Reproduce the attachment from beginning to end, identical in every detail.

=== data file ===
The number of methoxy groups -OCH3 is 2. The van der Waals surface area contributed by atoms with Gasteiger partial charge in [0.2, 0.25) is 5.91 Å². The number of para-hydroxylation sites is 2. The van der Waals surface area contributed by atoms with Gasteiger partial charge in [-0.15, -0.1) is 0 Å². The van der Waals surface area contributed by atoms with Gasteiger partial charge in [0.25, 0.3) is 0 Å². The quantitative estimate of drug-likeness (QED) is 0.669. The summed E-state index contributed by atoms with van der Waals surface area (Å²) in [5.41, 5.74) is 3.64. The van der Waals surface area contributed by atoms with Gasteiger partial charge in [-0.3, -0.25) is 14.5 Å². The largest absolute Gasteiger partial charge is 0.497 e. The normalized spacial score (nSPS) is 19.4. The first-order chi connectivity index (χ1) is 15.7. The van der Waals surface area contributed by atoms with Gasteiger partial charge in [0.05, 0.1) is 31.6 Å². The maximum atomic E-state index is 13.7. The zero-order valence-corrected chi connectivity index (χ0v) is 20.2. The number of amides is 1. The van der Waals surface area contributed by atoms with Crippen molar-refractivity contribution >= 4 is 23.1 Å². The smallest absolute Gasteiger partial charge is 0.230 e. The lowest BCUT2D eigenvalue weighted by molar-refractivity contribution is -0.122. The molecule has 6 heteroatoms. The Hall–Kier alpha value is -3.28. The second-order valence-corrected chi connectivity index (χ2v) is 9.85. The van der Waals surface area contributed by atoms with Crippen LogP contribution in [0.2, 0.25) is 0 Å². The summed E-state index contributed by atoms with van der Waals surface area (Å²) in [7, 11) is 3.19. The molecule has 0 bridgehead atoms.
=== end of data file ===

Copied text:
The number of methoxy groups -OCH3 is 2. The van der Waals surface area contributed by atoms with Gasteiger partial charge in [0.2, 0.25) is 5.91 Å². The number of para-hydroxylation sites is 2. The van der Waals surface area contributed by atoms with Gasteiger partial charge in [-0.15, -0.1) is 0 Å². The van der Waals surface area contributed by atoms with Gasteiger partial charge in [0.25, 0.3) is 0 Å². The quantitative estimate of drug-likeness (QED) is 0.669. The summed E-state index contributed by atoms with van der Waals surface area (Å²) in [5.41, 5.74) is 3.64. The van der Waals surface area contributed by atoms with Gasteiger partial charge in [-0.3, -0.25) is 14.5 Å². The largest absolute Gasteiger partial charge is 0.497 e. The normalized spacial score (nSPS) is 19.4. The first-order chi connectivity index (χ1) is 15.7. The van der Waals surface area contributed by atoms with Gasteiger partial charge in [0.05, 0.1) is 31.6 Å². The maximum atomic E-state index is 13.7. The zero-order valence-corrected chi connectivity index (χ0v) is 20.2. The number of amides is 1. The van der Waals surface area contributed by atoms with Crippen molar-refractivity contribution >= 4 is 23.1 Å². The smallest absolute Gasteiger partial charge is 0.230 e. The lowest BCUT2D eigenvalue weighted by molar-refractivity contribution is -0.122. The molecule has 6 heteroatoms. The Hall–Kier alpha value is -3.28. The second-order valence-corrected chi connectivity index (χ2v) is 9.85. The van der Waals surface area contributed by atoms with Crippen LogP contribution in [0.2, 0.25) is 0 Å². The summed E-state index contributed by atoms with van der Waals surface area (Å²) in [7, 11) is 3.19. The molecule has 0 bridgehead atoms.